Author image

Process Hacking (COD4) Tutorial


Difficulty:
2/5


Generic Windows process hacking application. This time the victim being Call of Duty 4 (the original).

What do we mean by hacking? Hacking is gaining access to a system in a manner that was not intended by its developer.

Here we do something really really simple and easy. We will change some on screen visual values in our program.

A. We find the process' HANDLE. There are 2 ways to do this.

I. By getting the window Handle (HWND)

  1. HWND windowHandle = FindWindowW( nullptr, processName ) to get the window handle
  2. GetWindowThreadProcessId( windowHandle, &pid ) to get the pid
  3. and finally OpenProcess( PROCESS_ALL_ACCESS, false, *pid ); to get the process Handle

This is the method I use in this example.

II. By taking a snapshot of the system's running processes

For completion sake I will illustrate how to do this.

  1. We take a snapshot of all the processes currently active in the system, using CreateToolhelp32Snapshot( H32CS_SNAPPROCESS, 0 );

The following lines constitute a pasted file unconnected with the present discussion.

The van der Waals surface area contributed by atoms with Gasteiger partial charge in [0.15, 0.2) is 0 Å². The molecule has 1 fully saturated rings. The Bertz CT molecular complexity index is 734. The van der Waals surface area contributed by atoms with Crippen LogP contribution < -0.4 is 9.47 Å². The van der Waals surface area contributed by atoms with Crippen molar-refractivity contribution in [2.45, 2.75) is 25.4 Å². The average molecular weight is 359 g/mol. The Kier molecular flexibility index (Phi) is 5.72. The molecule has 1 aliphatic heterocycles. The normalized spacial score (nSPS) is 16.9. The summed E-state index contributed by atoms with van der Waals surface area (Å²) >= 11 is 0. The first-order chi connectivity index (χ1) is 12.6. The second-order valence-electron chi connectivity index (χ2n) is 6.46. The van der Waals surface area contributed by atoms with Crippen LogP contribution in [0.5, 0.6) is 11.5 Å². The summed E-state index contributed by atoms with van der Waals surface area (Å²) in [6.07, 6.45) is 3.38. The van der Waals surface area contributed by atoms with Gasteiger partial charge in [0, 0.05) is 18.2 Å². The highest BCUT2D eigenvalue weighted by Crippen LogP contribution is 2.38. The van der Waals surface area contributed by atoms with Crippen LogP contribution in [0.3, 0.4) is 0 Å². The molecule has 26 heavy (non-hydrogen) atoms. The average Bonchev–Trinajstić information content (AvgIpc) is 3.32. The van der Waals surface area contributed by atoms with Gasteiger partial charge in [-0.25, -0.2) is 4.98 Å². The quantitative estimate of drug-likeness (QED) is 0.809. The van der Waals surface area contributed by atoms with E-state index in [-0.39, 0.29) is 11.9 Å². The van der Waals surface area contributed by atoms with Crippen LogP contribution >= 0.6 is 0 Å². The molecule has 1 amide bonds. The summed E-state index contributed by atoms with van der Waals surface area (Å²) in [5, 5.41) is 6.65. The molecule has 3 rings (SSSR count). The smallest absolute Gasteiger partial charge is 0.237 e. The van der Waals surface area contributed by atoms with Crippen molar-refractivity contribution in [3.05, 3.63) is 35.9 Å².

2. We loop through the process list, using Process32FirstW and Process32NextW.
  3. If we find our target process we store it in PROCESSENTRY32Wand we access it (Read & Write privileges), using OpenProcess withPROCESS_ALL_ACCESS and its pid via (PROCESSENTRY32W::th32ProcessID). It returns a HANDLE to that process.

B. Now use CheatEngine or ArtMoney or some other debugger to find your target address to change (pAmmo in our example). For example you're in COD4, you can see your current weapon's screen's ammo is, say, 300 and you want to set it to 50. Then you'd search for float or integer 300 in CheatEngine to find the right address. When you find the address set/hardcode it in pAmmo & move along (this is not a CE tutorial).

C. You can now proceed to change that value using WriteProcessMemory (this is where you'd overwrite it with "50") or you can just read back the value usingReadProcessMemory .

Expand the convenientWrappers region to find out more cool hackjobs you can do and expand your horizons with the Windows api.

Do note that if you compile the code to a 32-bit executable on a 64-bit system, it will only "see" other 32-bit processes when you create the snapshot, not any 64-bit processes. If you use a 64-bit executable on a 64-bit system, it will see both 32-bit and 64-bit processes.

I used Windows 8.1 x86_64, Visual Studio 2017 to build the project.

Acknowledgements

Microsoft docs - Process Status API

Taking a Snapshot and Viewing Processes - Win32 apps | Microsoft Docs

Github

Github repository link.


0 likes